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As a species, we are storytellers. To varying degrees we relate to each other, to history and to the rest of our universe through stories. The imagination of a child is sparked to converse in fantabulous make-believe. We read stories to our kids to help them make sense of life. Movies tell us stories of things we can not personally witness. When we meet someone new the conversation is stories of who you are, who you know in common, where you came from – all stories shared to create bridges of connections.

Dinner at the farmhouse the other night was a casual Chicken Pad Thai and salad with a guest. Margo has known Elise since she first moved to the area and hence had known Gunther and the farm intimately for many eons. We sat on the porch, surrounded by Elise’s gardens and the green fields dotted with cows. I listened to Elise and Margo tell stories. The main course brought questions about my life in Asia. I told stories.

Later I was thinking of my Father when he was as close to death as Gunther is now. Always one to lead a lively repartee, my dad was a master storyteller. Yet when he reached this point, the stories stopped. He might ask a question to get the stories started, but he stopped telling his. Gunther sat quietly listening to tales he starred in,  and stories he had never heard from me. Unlike most, he never smiled and interjected, “Oh that reminds me…” or “Do you remember…?”

In the first year I took care of him, Gunther would sometimes sing me a German opera about a girl named Martha though he said Marta was the correct pronunciation. In the early days, our longest conversations were just before his nap as he reclined in his favorite chair and explained the artwork in his bedroom. The chair holds a laundry basket these now and our conversations are mostly one-sided.

I don’t feel he isn’t there; it is more that he is closing in to the quiet world of listening. More often than not, when he does initiate a conversation, it is in his native language – one I have little understanding of, as if his mind is working from the very core of who he is. I know he is hearing all that is being said because occasionally he catches my eye and furrows his brow in a comical look of mock irritation. There are volumes spoken in those eyes and brows.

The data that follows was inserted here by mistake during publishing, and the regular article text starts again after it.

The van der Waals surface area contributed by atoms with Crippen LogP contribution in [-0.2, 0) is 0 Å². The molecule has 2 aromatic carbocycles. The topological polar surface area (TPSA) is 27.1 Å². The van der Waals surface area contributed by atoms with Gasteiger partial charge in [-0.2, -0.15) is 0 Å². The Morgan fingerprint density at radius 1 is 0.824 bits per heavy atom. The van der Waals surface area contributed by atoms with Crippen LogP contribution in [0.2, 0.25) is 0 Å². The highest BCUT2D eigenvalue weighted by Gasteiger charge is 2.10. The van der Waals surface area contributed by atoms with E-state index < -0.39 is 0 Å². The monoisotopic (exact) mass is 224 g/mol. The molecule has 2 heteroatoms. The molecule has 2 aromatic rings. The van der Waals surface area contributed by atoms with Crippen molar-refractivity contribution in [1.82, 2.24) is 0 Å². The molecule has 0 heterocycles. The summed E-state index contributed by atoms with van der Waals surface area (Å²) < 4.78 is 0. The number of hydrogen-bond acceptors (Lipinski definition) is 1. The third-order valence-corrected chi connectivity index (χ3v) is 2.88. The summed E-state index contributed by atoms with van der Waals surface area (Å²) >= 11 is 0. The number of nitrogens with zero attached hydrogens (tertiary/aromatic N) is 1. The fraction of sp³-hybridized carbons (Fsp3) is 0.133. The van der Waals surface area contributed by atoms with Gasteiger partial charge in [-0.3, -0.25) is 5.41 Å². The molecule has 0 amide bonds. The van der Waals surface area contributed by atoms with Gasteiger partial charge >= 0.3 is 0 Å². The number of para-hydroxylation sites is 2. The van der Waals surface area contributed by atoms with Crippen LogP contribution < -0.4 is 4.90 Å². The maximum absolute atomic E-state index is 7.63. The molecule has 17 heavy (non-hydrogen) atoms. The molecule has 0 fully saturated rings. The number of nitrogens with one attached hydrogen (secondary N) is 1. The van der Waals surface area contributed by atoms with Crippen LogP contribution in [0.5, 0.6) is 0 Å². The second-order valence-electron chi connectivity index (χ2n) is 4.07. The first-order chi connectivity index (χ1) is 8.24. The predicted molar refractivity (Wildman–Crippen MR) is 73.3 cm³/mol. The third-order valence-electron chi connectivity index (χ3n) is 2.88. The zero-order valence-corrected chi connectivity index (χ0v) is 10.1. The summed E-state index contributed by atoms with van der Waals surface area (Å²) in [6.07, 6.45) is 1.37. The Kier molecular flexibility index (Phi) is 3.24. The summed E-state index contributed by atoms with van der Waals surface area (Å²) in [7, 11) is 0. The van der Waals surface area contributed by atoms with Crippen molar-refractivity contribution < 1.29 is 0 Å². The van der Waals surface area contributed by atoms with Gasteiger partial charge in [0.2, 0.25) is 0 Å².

Perhaps when the stories end, it is not because we no longer want to share of ourselves but rather we giving the ultimate gift, of listening.

Fountain in the garden

11 comments on “When the stories end…

  1. This is lovely. The gift of listening is precious, as is the sharing of stories.

    1. Thank you Kimberly. Listening is an art and storytellers are my favorite folks!

  2. I love to hear stories from my grandmother, the way she talks about life is so mesmerizing. I just wish that I can tell the way she tells it when I come to her age. 🙂

    1. That’s the funny thing about life, shopcrazzyblog. We all grow old and have wonderful stories to tell! Thanks for dropping by.

      1. Always a pleasure 🙂 please keep posting such great posts.

  3. Touring NH says:

    I’m sure Gunther told some amazing and terrifying tales. He has seen so much during his lifetime. People should take more time to listen to the older generations. It seems those stories are being replaced by snippets of “chat” and an overload of cell phone pictures.

    1. Agreed, Laura. There is a huge difference between storytelling and “chatting” Thank you!

  4. cheryl622014 says:

    The quiet removing on. Lovely in peacefulness and a gentle preparation for those who will remain.

    1. Thank you Cheryl. Kindly and wisely stated.

  5. Marie Keates says:

    The thing I miss most about my father in law, Albert, is his stories. Listening is an important skill to learn.

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